1911 Encyclopædia Britannica/Atina

ATINA, the name of three ancient towns of Italy.

1. A town (mod. Àtena) of Lucania, upon the Via Popillia, 7 m. N. of Tegianum, towards which an ancient road leads, in the valley of the river now known as Diano. Its ancient importance is vouched for by its walls of rough cyclopean work, which may have had a total extent of some 2 m. (see G. Patroni in Notizie degli scavi, 1897, 112; 1901, 498). The date of these walls has not as yet been ascertained, recent excavations, which led to the discovery of a few tombs in which the earliest objects showing Greek influence may go back to the 7th century B.C., not having produced any decisive evidence on the point. To the Roman period belong the remains of an amphitheatre and numerous inscriptions.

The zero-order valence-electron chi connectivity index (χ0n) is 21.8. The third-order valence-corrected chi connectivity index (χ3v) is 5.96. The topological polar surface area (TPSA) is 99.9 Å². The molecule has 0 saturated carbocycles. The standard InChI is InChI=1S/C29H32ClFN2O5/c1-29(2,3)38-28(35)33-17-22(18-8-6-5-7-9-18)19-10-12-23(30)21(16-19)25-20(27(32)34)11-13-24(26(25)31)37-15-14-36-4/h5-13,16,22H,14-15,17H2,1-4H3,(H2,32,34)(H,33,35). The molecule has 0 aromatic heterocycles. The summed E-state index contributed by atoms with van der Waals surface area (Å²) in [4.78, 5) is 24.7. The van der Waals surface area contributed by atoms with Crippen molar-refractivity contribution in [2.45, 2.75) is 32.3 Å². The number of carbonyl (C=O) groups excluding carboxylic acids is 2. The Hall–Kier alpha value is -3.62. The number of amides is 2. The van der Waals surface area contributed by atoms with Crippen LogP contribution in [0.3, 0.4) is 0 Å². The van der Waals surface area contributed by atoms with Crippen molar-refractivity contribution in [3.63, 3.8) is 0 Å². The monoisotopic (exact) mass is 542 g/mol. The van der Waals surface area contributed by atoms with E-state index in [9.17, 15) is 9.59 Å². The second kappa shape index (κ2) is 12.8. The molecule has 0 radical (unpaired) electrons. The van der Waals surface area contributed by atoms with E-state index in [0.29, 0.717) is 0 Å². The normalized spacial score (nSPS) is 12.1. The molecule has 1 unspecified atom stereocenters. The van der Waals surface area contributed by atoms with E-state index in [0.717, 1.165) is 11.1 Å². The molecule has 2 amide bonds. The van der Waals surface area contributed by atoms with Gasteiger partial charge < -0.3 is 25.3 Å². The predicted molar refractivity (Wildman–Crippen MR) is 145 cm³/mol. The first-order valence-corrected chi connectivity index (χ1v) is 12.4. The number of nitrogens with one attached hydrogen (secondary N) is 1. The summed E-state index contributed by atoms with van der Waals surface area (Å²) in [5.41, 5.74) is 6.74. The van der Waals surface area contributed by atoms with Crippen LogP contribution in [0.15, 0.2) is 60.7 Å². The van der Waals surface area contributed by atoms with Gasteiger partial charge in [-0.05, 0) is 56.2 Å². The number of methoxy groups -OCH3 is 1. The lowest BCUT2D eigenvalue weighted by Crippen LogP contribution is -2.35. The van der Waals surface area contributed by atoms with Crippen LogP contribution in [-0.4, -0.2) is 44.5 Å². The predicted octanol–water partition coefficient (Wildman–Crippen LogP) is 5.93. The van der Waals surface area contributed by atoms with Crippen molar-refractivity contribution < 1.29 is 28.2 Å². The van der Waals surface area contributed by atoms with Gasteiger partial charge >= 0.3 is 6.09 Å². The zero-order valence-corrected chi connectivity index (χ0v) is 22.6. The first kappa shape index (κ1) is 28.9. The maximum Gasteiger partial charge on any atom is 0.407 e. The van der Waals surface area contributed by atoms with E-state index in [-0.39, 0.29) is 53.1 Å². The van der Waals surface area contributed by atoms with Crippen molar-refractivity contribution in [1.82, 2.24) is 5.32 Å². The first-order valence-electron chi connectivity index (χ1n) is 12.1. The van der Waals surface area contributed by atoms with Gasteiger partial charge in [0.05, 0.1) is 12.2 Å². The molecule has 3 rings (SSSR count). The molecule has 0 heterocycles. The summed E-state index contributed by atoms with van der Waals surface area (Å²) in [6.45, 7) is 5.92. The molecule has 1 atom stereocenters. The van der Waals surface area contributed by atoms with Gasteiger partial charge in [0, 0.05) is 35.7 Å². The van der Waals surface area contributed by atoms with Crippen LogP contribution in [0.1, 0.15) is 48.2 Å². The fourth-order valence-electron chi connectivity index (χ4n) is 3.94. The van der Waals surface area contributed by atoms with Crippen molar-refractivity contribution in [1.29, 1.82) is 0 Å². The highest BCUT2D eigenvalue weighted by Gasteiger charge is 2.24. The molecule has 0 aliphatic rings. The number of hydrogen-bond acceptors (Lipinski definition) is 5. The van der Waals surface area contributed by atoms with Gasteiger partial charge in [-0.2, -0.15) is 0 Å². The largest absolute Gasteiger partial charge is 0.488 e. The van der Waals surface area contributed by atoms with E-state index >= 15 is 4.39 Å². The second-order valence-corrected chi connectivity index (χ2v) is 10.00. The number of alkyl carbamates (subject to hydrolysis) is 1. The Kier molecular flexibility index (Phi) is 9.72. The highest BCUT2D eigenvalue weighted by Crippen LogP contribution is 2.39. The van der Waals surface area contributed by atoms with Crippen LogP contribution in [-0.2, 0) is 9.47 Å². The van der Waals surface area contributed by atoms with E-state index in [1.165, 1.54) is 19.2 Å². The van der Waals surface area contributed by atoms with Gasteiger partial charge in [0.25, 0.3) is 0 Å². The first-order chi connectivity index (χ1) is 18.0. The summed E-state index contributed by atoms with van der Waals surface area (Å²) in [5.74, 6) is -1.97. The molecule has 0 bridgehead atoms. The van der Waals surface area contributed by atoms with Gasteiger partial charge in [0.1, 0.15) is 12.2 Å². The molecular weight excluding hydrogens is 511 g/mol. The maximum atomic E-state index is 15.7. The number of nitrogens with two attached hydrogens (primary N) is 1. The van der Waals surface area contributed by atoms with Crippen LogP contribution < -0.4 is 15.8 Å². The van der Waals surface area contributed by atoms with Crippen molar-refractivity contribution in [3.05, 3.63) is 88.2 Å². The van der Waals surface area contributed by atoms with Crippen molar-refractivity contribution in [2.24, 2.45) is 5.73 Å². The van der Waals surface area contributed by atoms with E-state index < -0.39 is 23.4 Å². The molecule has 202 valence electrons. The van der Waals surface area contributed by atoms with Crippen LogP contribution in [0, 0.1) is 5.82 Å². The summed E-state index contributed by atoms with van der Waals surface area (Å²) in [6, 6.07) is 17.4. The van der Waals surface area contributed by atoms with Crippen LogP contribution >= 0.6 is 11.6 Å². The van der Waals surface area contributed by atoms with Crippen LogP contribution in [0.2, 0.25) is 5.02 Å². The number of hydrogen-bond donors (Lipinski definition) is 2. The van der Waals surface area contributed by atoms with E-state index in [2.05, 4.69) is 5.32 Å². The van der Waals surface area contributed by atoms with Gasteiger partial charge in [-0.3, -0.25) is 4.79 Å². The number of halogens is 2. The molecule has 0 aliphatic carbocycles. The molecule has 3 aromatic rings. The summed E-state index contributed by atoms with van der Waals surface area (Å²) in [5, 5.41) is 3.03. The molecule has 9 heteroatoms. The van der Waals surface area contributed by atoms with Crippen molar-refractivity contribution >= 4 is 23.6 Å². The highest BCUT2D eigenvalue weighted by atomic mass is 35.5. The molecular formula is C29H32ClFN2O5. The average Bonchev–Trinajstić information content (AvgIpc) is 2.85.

2. A town (mod. Atina) of the Volsci, 12 m. N. of Casinum, and about 14 m. E. of Arpinum, on a hill 1607 ft. above sea-level. The walls, of carefully worked polygonal blocks of stone, are still preserved in parts, and the modern town does not fill the whole area which they enclose. Cicero speaks of it as a prosperous country town, which had not as yet fallen into the hands of large proprietors; and inscriptions show that under the empire it was still flourishing. One of these last is a boundary stone relating to the assignation of lands in the time of the Gracchi, of which six other examples have been found in Campania and Lucania.

3. A town of the Veneti, mentioned by Pliny, H. N. iii. 131.